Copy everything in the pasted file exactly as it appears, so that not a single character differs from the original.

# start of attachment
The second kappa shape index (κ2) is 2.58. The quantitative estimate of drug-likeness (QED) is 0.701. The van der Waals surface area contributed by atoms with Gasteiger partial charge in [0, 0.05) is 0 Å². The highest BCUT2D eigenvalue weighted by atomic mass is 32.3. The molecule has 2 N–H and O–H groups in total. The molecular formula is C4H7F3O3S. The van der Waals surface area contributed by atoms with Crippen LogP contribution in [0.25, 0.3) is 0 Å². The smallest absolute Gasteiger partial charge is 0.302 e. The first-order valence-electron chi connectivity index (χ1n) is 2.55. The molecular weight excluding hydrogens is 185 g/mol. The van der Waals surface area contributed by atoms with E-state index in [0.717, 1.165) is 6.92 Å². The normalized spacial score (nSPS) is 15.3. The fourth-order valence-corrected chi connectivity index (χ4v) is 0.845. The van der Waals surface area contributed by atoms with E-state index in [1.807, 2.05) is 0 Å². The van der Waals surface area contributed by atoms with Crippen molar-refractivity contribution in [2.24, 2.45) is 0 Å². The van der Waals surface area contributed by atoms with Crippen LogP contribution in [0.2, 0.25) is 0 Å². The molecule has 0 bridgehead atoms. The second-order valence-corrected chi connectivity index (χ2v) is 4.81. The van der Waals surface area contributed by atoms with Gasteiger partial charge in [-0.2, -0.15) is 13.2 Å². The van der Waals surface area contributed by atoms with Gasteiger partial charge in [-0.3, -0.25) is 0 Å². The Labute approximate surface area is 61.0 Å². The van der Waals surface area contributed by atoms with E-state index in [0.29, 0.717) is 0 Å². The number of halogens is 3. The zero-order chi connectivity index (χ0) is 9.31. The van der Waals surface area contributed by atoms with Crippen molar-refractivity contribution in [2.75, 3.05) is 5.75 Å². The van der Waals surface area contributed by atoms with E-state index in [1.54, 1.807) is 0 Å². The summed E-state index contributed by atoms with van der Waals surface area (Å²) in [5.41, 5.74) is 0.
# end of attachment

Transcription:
The second kappa shape index (κ2) is 2.58. The quantitative estimate of drug-likeness (QED) is 0.701. The van der Waals surface area contributed by atoms with Gasteiger partial charge in [0, 0.05) is 0 Å². The highest BCUT2D eigenvalue weighted by atomic mass is 32.3. The molecule has 2 N–H and O–H groups in total. The molecular formula is C4H7F3O3S. The van der Waals surface area contributed by atoms with Crippen LogP contribution in [0.25, 0.3) is 0 Å². The smallest absolute Gasteiger partial charge is 0.302 e. The first-order valence-electron chi connectivity index (χ1n) is 2.55. The molecular weight excluding hydrogens is 185 g/mol. The van der Waals surface area contributed by atoms with E-state index in [0.717, 1.165) is 6.92 Å². The normalized spacial score (nSPS) is 15.3. The fourth-order valence-corrected chi connectivity index (χ4v) is 0.845. The van der Waals surface area contributed by atoms with E-state index in [1.807, 2.05) is 0 Å². The van der Waals surface area contributed by atoms with Crippen molar-refractivity contribution in [2.24, 2.45) is 0 Å². The van der Waals surface area contributed by atoms with Crippen LogP contribution in [0.2, 0.25) is 0 Å². The molecule has 0 bridgehead atoms. The second-order valence-corrected chi connectivity index (χ2v) is 4.81. The van der Waals surface area contributed by atoms with Gasteiger partial charge in [-0.2, -0.15) is 13.2 Å². The van der Waals surface area contributed by atoms with Gasteiger partial charge in [-0.3, -0.25) is 0 Å². The Labute approximate surface area is 61.0 Å². The van der Waals surface area contributed by atoms with E-state index in [0.29, 0.717) is 0 Å². The number of halogens is 3. The zero-order chi connectivity index (χ0) is 9.31. The van der Waals surface area contributed by atoms with Crippen molar-refractivity contribution in [2.75, 3.05) is 5.75 Å². The van der Waals surface area contributed by atoms with E-state index in [1.54, 1.807) is 0 Å². The summed E-state index contributed by atoms with van der Waals surface area (Å²) in [5.41, 5.74) is 0.